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Yes, employers can report job offer refusals to the state

The state says a suitable job offer is a job under substantially the same terms and conditions as your previous job.

INDIANAPOLIS — It is no secret businesses are experiencing labor shortages. In some cases, companies are turning away customers because their work force can't support the demand.

That is why a viewer sent us this Facebook post asking if it's true:

"FYI: Business Owners. If you are having the same issue as many other business owners are when it comes to hiring individuals and no one is showing up after being hired, call the Department of Workforce Development at 920-208-5856 to report the name(s) of those who were offered a job and didn't bother to show up or contact you with other arrangements due to other circumstances. Once they have been given a name they will check to see if this person is on unemployment. If they are and are "refusing to work" they can and most likely will be disqualified for unemployment."

Credit: WTHR via Facebook

THE QUESTION

Can employers report unemployment claimants who decline suitable job offers to the state?

THE SOURCE

  • Indiana Department of Workforce Development

THE ANSWER

Yes, employers can report a claimant's work refusal to DWD via their SIDES online portal and yes, that report can impact a claimant's benefits.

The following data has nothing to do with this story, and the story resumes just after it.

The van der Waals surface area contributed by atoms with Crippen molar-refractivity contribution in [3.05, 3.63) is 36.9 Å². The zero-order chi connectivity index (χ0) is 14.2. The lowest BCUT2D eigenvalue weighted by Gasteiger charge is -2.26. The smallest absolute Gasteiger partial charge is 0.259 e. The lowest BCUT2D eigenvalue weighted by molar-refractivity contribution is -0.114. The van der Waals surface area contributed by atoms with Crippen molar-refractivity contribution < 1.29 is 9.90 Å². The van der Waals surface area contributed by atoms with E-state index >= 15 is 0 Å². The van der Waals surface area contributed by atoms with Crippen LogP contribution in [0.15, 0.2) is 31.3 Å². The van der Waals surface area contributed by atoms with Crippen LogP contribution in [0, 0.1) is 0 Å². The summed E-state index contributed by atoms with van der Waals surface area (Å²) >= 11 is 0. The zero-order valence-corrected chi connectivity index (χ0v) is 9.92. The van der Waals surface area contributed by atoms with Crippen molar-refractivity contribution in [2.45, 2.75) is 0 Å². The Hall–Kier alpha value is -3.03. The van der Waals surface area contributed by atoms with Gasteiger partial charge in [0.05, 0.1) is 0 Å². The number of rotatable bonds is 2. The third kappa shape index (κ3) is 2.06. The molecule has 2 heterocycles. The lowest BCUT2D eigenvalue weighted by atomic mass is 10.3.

However, the phone number listed in the Facebook post is non-working.

WHAT WE FOUND

If an employer reports a claimant's refusal to return to work or refusal to accept a suitable job offer, the claimant will receive a notice on their Uplink page that an employer has made a report, according to Indiana DWD's Frequently Asked Questions. The state says a suitable job offer is a job under substantially the same terms and conditions as your previous job.

The DWD's FAQ goes on to say that DWD will evaluate the reasons for refusal and make a determination on continued eligibility for unemployment insurance benefits.

The claimant will then receive a Determination of Eligibility (DOE) in Uplink.

If the DOE denies or reduces a person's UI benefits, he or she has the right to appeal the DOE.   

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